Beyond the glaring disproportion of women in important roles in the story (from Tonraq to Unulaq to Varrick to Raiko, all of the new political movers-and-shakers introduced in Season 2 on screen are men), the most recent episode’s characterization of the “erratic spurned woman” really reinforces the all-male writing team’s difficulty developing women characters.
Yeah, the “woman scorned” is a pretty common TV Trope, but this is what we saw in the last episode: Bolin squealing in terror when reminded of spurred Eska’s rage—rage so murderous (and also directed at another woman, Korra) that her father and brother have to temper her wrath by reminding her that they need the Avatar alive. We saw Mako dumping Korra at work and her emotionally reactive destruction of furniture. She is the producer-described “strong female protagonist” so we see her yelling and disruptively flipping tables at her ex-partner’s workplace (a police station of all places.) We then see his supervisor (the only woman in the office) reacting to the damage by remarking that Mako got off easy…because when Tenzin rejected her she did even worse to Air Temple Island (a religious site and Tenzin’s home.) If these behaviors were committed by male characters the narrative would likely frame them as signs of abuse (even with our society’s tendency to romanticize this stuff) but on Legend of Korra, when the women are abusive, it’s part of the show’s humor.
When angry women are funny, when abusive behavior from women directed towards men is framed as funny instead of terrifying, this depiction underscores sexist attitudes towards women and their agency in general. [I’m reminded of the popular Korean movie My Sassy Girl—the titular woman character is emotionally abusive towards her hapless and bewildered boyfriend, but the audience is supposed to find this endearing (she’s sassy!) and harmless (she’s a girl!)]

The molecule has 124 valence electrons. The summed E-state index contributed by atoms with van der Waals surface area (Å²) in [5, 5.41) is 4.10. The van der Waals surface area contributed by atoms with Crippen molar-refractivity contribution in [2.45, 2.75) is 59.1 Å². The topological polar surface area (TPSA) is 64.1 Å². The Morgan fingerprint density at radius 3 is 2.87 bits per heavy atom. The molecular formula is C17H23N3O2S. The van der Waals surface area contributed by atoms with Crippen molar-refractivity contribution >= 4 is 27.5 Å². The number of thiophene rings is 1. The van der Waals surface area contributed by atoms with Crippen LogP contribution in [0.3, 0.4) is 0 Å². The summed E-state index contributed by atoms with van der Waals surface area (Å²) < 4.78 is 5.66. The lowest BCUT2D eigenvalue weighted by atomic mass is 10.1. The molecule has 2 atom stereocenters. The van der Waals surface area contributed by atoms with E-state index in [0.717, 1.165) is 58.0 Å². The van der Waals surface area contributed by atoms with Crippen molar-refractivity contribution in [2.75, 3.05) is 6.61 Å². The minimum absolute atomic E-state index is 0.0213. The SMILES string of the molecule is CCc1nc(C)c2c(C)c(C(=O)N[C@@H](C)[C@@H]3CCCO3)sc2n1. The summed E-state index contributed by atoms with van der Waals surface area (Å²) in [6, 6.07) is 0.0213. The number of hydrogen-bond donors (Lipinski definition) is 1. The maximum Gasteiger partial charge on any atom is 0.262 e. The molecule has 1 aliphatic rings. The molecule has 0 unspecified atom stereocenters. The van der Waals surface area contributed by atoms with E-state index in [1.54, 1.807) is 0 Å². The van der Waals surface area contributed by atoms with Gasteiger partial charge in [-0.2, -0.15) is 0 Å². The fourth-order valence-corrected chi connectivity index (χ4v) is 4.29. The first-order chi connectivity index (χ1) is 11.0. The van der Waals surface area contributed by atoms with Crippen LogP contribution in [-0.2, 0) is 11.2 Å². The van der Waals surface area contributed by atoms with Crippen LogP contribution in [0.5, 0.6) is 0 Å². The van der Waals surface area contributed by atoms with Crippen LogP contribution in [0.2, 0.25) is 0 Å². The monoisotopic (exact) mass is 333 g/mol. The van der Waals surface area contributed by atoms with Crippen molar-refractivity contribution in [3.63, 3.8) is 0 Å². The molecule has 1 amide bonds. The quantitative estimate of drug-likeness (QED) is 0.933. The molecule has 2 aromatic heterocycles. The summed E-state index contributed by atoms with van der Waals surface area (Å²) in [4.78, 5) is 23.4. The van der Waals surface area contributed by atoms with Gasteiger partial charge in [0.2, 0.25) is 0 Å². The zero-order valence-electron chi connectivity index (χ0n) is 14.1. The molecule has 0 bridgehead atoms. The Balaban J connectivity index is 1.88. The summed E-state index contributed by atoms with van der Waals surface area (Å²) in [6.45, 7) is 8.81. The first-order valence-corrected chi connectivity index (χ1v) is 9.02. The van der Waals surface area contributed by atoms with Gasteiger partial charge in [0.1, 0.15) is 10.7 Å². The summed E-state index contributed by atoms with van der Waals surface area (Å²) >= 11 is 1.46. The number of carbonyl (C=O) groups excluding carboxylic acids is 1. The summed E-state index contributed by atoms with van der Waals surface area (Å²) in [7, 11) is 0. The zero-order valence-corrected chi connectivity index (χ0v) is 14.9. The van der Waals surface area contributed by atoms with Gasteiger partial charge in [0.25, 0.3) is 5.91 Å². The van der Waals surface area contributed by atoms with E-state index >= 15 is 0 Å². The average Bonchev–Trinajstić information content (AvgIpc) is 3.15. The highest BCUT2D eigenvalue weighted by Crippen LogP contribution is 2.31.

It just makes me wish for the more nuanced depictions of the women and girl characters in Avatar: The Last Airbender. I can’t see Katara from A:TLA kicking over a table over being dumped or Toph taking her anger out by rampaging across a sacred island just because of some boy. In the series and in the continuation comics, Mai confidently calls Zuko out on his nonsense without hi-jinks designed to bring out audience chuffles. The only character from A:TLA that presented with this extreme degree of emotional dysregulation was Azula— smeared make up, brutal physical violence towards her environment, emotional abuse towards her loved ones—and written in a way that the audience did take her, her feelings, and her inappropriate expression of them seriously.
When women characters in Korra behave erratically and abusively after they are rejected by men, and the narrative prods us not to take them or their inappropriate behaviors seriously… it’s cliched writing and it’s (intentionally or not) sexism-reinforcing writing,